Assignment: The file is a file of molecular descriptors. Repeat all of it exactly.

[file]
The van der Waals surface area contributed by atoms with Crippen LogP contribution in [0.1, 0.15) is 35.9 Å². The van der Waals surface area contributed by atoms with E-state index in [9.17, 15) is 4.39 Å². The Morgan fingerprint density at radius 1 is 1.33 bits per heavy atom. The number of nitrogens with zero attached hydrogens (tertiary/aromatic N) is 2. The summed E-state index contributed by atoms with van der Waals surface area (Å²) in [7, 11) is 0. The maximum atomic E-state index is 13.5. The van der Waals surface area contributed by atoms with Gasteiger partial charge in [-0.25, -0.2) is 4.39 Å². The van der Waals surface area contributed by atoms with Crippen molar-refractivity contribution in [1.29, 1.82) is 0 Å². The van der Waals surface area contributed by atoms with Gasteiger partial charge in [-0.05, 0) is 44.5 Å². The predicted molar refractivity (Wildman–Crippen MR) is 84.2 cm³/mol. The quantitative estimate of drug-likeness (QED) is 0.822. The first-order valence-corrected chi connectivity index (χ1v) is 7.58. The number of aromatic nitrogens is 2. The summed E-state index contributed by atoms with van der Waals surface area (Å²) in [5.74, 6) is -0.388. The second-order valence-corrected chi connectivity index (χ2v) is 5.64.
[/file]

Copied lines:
The van der Waals surface area contributed by atoms with Crippen LogP contribution in [0.1, 0.15) is 35.9 Å². The van der Waals surface area contributed by atoms with E-state index in [9.17, 15) is 4.39 Å². The Morgan fingerprint density at radius 1 is 1.33 bits per heavy atom. The number of nitrogens with zero attached hydrogens (tertiary/aromatic N) is 2. The summed E-state index contributed by atoms with van der Waals surface area (Å²) in [7, 11) is 0. The maximum atomic E-state index is 13.5. The van der Waals surface area contributed by atoms with Gasteiger partial charge in [-0.25, -0.2) is 4.39 Å². The van der Waals surface area contributed by atoms with Crippen molar-refractivity contribution in [1.29, 1.82) is 0 Å². The van der Waals surface area contributed by atoms with Gasteiger partial charge in [-0.05, 0) is 44.5 Å². The predicted molar refractivity (Wildman–Crippen MR) is 84.2 cm³/mol. The quantitative estimate of drug-likeness (QED) is 0.822. The first-order valence-corrected chi connectivity index (χ1v) is 7.58. The number of aromatic nitrogens is 2. The summed E-state index contributed by atoms with van der Waals surface area (Å²) in [5.74, 6) is -0.388. The second-order valence-corrected chi connectivity index (χ2v) is 5.64.